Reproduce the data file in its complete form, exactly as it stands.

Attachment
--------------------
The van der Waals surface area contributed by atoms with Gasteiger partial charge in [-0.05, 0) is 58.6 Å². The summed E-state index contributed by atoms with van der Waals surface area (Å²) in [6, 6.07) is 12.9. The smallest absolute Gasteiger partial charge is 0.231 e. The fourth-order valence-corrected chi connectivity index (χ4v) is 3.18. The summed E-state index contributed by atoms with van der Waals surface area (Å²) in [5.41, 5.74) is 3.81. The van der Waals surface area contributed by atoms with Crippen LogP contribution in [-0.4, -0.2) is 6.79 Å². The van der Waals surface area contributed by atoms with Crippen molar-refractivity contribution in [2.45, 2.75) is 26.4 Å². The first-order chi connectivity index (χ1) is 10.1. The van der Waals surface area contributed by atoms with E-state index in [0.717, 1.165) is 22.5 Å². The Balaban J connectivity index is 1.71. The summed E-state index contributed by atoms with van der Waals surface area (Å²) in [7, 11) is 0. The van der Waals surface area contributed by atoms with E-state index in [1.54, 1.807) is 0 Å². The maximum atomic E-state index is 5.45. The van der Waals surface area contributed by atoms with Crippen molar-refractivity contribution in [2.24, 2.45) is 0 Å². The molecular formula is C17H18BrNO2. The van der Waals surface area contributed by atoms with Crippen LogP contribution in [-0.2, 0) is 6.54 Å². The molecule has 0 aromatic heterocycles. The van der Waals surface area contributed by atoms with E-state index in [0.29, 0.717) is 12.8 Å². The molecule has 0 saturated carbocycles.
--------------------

The van der Waals surface area contributed by atoms with Gasteiger partial charge in [-0.05, 0) is 58.6 Å². The summed E-state index contributed by atoms with van der Waals surface area (Å²) in [6, 6.07) is 12.9. The smallest absolute Gasteiger partial charge is 0.231 e. The fourth-order valence-corrected chi connectivity index (χ4v) is 3.18. The summed E-state index contributed by atoms with van der Waals surface area (Å²) in [5.41, 5.74) is 3.81. The van der Waals surface area contributed by atoms with Crippen LogP contribution in [-0.4, -0.2) is 6.79 Å². The van der Waals surface area contributed by atoms with Crippen molar-refractivity contribution in [2.45, 2.75) is 26.4 Å². The first-order chi connectivity index (χ1) is 10.1. The van der Waals surface area contributed by atoms with E-state index in [0.717, 1.165) is 22.5 Å². The Balaban J connectivity index is 1.71. The summed E-state index contributed by atoms with van der Waals surface area (Å²) in [7, 11) is 0. The van der Waals surface area contributed by atoms with E-state index in [1.54, 1.807) is 0 Å². The maximum atomic E-state index is 5.45. The van der Waals surface area contributed by atoms with Crippen molar-refractivity contribution in [2.24, 2.45) is 0 Å². The molecular formula is C17H18BrNO2. The van der Waals surface area contributed by atoms with Crippen LogP contribution in [-0.2, 0) is 6.54 Å². The molecule has 0 aromatic heterocycles. The van der Waals surface area contributed by atoms with E-state index in [0.29, 0.717) is 12.8 Å². The molecule has 0 saturated carbocycles.